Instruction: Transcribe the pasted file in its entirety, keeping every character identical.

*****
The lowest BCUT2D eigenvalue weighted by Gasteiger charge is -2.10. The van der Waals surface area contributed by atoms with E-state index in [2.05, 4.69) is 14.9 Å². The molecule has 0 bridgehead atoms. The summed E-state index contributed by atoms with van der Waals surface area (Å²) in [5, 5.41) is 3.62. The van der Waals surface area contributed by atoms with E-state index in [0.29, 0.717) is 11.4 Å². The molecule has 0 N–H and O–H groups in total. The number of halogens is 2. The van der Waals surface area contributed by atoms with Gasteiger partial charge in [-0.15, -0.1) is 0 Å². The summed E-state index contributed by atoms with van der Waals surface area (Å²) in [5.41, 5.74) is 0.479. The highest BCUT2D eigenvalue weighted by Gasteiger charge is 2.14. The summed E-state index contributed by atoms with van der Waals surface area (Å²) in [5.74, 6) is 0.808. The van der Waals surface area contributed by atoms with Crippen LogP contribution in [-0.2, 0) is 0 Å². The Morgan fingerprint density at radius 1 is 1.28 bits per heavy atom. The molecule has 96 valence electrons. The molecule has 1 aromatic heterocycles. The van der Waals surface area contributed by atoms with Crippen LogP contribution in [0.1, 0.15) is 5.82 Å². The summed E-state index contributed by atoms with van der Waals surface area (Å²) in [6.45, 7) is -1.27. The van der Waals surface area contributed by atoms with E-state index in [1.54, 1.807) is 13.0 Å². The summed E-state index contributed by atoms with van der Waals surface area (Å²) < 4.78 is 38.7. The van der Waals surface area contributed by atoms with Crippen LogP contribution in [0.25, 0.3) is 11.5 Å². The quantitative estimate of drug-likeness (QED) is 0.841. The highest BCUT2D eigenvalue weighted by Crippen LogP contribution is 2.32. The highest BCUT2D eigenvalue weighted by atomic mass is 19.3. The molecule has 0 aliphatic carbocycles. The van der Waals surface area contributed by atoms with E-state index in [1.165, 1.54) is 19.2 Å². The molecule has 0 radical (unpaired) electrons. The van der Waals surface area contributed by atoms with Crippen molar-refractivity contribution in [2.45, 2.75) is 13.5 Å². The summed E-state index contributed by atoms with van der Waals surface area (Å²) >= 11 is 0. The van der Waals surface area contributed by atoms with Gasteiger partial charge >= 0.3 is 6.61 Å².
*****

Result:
The lowest BCUT2D eigenvalue weighted by Gasteiger charge is -2.10. The van der Waals surface area contributed by atoms with E-state index in [2.05, 4.69) is 14.9 Å². The molecule has 0 bridgehead atoms. The summed E-state index contributed by atoms with van der Waals surface area (Å²) in [5, 5.41) is 3.62. The van der Waals surface area contributed by atoms with E-state index in [0.29, 0.717) is 11.4 Å². The molecule has 0 N–H and O–H groups in total. The number of halogens is 2. The van der Waals surface area contributed by atoms with Gasteiger partial charge in [-0.15, -0.1) is 0 Å². The summed E-state index contributed by atoms with van der Waals surface area (Å²) in [5.41, 5.74) is 0.479. The highest BCUT2D eigenvalue weighted by Gasteiger charge is 2.14. The summed E-state index contributed by atoms with van der Waals surface area (Å²) in [5.74, 6) is 0.808. The van der Waals surface area contributed by atoms with Crippen LogP contribution in [-0.2, 0) is 0 Å². The Morgan fingerprint density at radius 1 is 1.28 bits per heavy atom. The molecule has 96 valence electrons. The molecule has 1 aromatic heterocycles. The van der Waals surface area contributed by atoms with Crippen LogP contribution in [0.1, 0.15) is 5.82 Å². The summed E-state index contributed by atoms with van der Waals surface area (Å²) in [6.45, 7) is -1.27. The van der Waals surface area contributed by atoms with E-state index in [1.54, 1.807) is 13.0 Å². The summed E-state index contributed by atoms with van der Waals surface area (Å²) < 4.78 is 38.7. The van der Waals surface area contributed by atoms with Crippen LogP contribution in [0.25, 0.3) is 11.5 Å². The quantitative estimate of drug-likeness (QED) is 0.841. The highest BCUT2D eigenvalue weighted by Crippen LogP contribution is 2.32. The highest BCUT2D eigenvalue weighted by atomic mass is 19.3. The molecule has 0 aliphatic carbocycles. The van der Waals surface area contributed by atoms with E-state index in [1.165, 1.54) is 19.2 Å². The molecule has 0 radical (unpaired) electrons. The van der Waals surface area contributed by atoms with Crippen molar-refractivity contribution in [2.45, 2.75) is 13.5 Å². The summed E-state index contributed by atoms with van der Waals surface area (Å²) >= 11 is 0. The van der Waals surface area contributed by atoms with Gasteiger partial charge >= 0.3 is 6.61 Å².